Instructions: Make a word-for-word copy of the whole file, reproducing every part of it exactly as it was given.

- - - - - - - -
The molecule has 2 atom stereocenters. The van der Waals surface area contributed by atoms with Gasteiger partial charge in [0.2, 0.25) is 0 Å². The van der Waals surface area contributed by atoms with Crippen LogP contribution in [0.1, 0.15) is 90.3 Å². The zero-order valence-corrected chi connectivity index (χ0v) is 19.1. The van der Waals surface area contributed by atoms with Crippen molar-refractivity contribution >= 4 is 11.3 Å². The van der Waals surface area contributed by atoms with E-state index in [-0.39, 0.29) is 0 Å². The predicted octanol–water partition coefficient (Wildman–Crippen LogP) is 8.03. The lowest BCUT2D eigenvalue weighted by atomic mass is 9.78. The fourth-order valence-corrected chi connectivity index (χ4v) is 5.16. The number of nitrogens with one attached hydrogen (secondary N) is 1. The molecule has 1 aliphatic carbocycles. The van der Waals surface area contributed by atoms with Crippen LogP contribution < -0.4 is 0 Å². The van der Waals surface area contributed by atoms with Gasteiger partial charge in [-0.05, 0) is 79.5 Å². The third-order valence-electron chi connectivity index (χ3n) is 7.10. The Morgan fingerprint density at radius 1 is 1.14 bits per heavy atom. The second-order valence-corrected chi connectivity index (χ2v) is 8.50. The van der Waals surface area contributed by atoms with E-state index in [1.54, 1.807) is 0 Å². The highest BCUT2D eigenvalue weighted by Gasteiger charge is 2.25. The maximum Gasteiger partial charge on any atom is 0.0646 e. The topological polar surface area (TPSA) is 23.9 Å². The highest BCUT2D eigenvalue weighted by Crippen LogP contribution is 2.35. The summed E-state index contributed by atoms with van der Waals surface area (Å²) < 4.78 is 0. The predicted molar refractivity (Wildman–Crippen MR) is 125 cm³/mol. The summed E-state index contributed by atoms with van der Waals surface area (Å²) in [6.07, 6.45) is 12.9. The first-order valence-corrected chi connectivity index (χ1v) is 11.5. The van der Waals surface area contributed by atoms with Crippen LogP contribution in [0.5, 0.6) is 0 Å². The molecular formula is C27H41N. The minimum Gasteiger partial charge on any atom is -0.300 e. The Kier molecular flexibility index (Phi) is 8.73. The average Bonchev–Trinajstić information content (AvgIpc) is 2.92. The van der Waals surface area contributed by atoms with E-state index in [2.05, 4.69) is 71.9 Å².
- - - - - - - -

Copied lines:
The molecule has 2 atom stereocenters. The van der Waals surface area contributed by atoms with Gasteiger partial charge in [0.2, 0.25) is 0 Å². The van der Waals surface area contributed by atoms with Crippen LogP contribution in [0.1, 0.15) is 90.3 Å². The zero-order valence-corrected chi connectivity index (χ0v) is 19.1. The van der Waals surface area contributed by atoms with Crippen molar-refractivity contribution >= 4 is 11.3 Å². The van der Waals surface area contributed by atoms with E-state index in [-0.39, 0.29) is 0 Å². The predicted octanol–water partition coefficient (Wildman–Crippen LogP) is 8.03. The lowest BCUT2D eigenvalue weighted by atomic mass is 9.78. The fourth-order valence-corrected chi connectivity index (χ4v) is 5.16. The number of nitrogens with one attached hydrogen (secondary N) is 1. The molecule has 1 aliphatic carbocycles. The van der Waals surface area contributed by atoms with Crippen LogP contribution < -0.4 is 0 Å². The van der Waals surface area contributed by atoms with Gasteiger partial charge in [-0.05, 0) is 79.5 Å². The third-order valence-electron chi connectivity index (χ3n) is 7.10. The Morgan fingerprint density at radius 1 is 1.14 bits per heavy atom. The second-order valence-corrected chi connectivity index (χ2v) is 8.50. The van der Waals surface area contributed by atoms with E-state index in [1.54, 1.807) is 0 Å². The highest BCUT2D eigenvalue weighted by Gasteiger charge is 2.25. The maximum Gasteiger partial charge on any atom is 0.0646 e. The topological polar surface area (TPSA) is 23.9 Å². The highest BCUT2D eigenvalue weighted by Crippen LogP contribution is 2.35. The summed E-state index contributed by atoms with van der Waals surface area (Å²) < 4.78 is 0. The predicted molar refractivity (Wildman–Crippen MR) is 125 cm³/mol. The summed E-state index contributed by atoms with van der Waals surface area (Å²) in [6.07, 6.45) is 12.9. The first-order valence-corrected chi connectivity index (χ1v) is 11.5. The van der Waals surface area contributed by atoms with Crippen LogP contribution in [0.5, 0.6) is 0 Å². The molecular formula is C27H41N. The minimum Gasteiger partial charge on any atom is -0.300 e. The Kier molecular flexibility index (Phi) is 8.73. The average Bonchev–Trinajstić information content (AvgIpc) is 2.92. The van der Waals surface area contributed by atoms with E-state index in [2.05, 4.69) is 71.9 Å².